Boris Johnson, who is an unelected Prime Minister, intends to shut down a democratically elected chamber to deliver a no-deal Brexit with as little scrutiny as possible. Plain and simple, this is a coup d’etat. As a result, Lincoln may not have a say in how our country leaves the EU.
We were told that the central aim of the Brexit vote was to empower Parliament by taking back control of our laws. This week’s announcement saw quite the opposite and proved that the current Prime Minister is willing to undermine the British political process to deliver an ideological hard-right wing Brexit, which has no mandate and will damage the UK’s economy and living standards. This action has curtailed the democratically elected chamber’s influence during the gravest British political crisis since World War Two.
To be absolutely clear, I have been talking to local businesses for months now, and all the managing directors of those companies have told me that a catastrophic no-deal Brexit will negatively impact them and result in job losses in Lincoln. Their words – not mine.
Many are trying to muddy the waters of the discussion to present this abuse of power as part of a reasonable process. The fact of the matter is, Mr Johnson’s plan to shut Parliament for five weeks represents the longest prorogued closure of Britain’s legislature since 1945. As the Conservative Common’s Speaker John Bercow MP put it, this is an “offence against the democratic process.”
Don’t let those who attempt to justify the government’s actions fool you — I can guarantee that if it didn’t suit their political aims they would be in uproar. As the Senior Conservative MP David Lidington has said, it sets an extremely dangerous precedent that would have turned some of his “Tory colleagues who are cheering at the moment… purple with rage.” Shutting down Parliament to avoid scrutiny sets a very dangerous anti-democratic precedent, through which the former Conservative Chancellor, Phillip Hammond MP, asserted would cause a “constitutional outrage.”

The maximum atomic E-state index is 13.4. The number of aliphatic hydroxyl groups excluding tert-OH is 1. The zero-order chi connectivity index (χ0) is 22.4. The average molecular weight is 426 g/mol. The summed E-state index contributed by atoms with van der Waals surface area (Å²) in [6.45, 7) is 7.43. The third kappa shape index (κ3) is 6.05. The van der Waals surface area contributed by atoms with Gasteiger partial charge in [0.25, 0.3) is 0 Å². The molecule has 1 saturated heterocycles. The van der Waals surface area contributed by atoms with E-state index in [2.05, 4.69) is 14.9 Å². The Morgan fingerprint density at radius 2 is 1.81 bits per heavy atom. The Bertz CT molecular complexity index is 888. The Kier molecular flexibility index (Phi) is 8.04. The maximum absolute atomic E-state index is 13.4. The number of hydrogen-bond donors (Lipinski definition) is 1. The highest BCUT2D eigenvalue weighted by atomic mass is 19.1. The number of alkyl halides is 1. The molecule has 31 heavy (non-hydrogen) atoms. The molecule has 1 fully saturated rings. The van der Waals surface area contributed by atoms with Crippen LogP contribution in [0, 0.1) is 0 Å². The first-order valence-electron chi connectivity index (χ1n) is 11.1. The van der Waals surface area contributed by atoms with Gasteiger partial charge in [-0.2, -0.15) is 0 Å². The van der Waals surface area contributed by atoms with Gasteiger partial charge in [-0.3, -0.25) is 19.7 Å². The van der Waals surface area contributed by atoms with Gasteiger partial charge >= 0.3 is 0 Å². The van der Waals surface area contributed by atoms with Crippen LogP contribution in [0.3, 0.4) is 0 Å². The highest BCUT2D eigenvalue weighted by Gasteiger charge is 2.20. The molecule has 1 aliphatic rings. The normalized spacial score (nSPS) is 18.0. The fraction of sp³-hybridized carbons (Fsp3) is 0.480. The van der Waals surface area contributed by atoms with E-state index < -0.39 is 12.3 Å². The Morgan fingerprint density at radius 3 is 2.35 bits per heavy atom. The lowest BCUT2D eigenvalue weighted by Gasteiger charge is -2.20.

- Barry Turner: Proroguing Parliament will make Britain ungovernable
- John Marriott: Is anyone really bothered about suspending Parliament?
- Giles McNeill: After 800 days, it’s time for a Queen’s Speech
We enjoy many freedoms in the UK, but let’s not kid ourselves, they were hard-fought. We can track the roots of Parliamentary sovereignty to the English Civil War and the Glorious Revolution. But the tireless struggle for freedoms has been developing throughout history and incorporates successes such as universal suffrage, improved labour laws and equal marriage. These improvements in working people’s lives were not simply given to us, we demanded them. Similarly, if we do not protect the freedoms won by previous generations, as we saw this week, they can be endangered.
This leaves us with the question, how do we oppose the attack on our democracy inflicted by Boris Johnson? As my colleague, Shami Chakrabati, put it in her Guardian column, one of the gravest dangers is ‘outrage fatigue’. The attack on our democracy is the latest in a sustained nine-year assault on working people through repressive government policies such as austerity. The public, whether leave, remain, left-wing or right-wing, need to resolutely oppose the government’s actions which are a mockery of the British constitution. It is vital that we spread the message that we are not willing to let Boris Johnson erode our democracy.
The Labour Party and the public have 63 days to avoid a no-deal Brexit. We have reached out to opposition parties and backbench Conservative MPs to find practical ways to prevent a no-deal in the short period we have left.
If the Prime Minister is so sure that the public wants a no-deal Brexit, then why doesn’t he test public opinion through a public vote or a general election?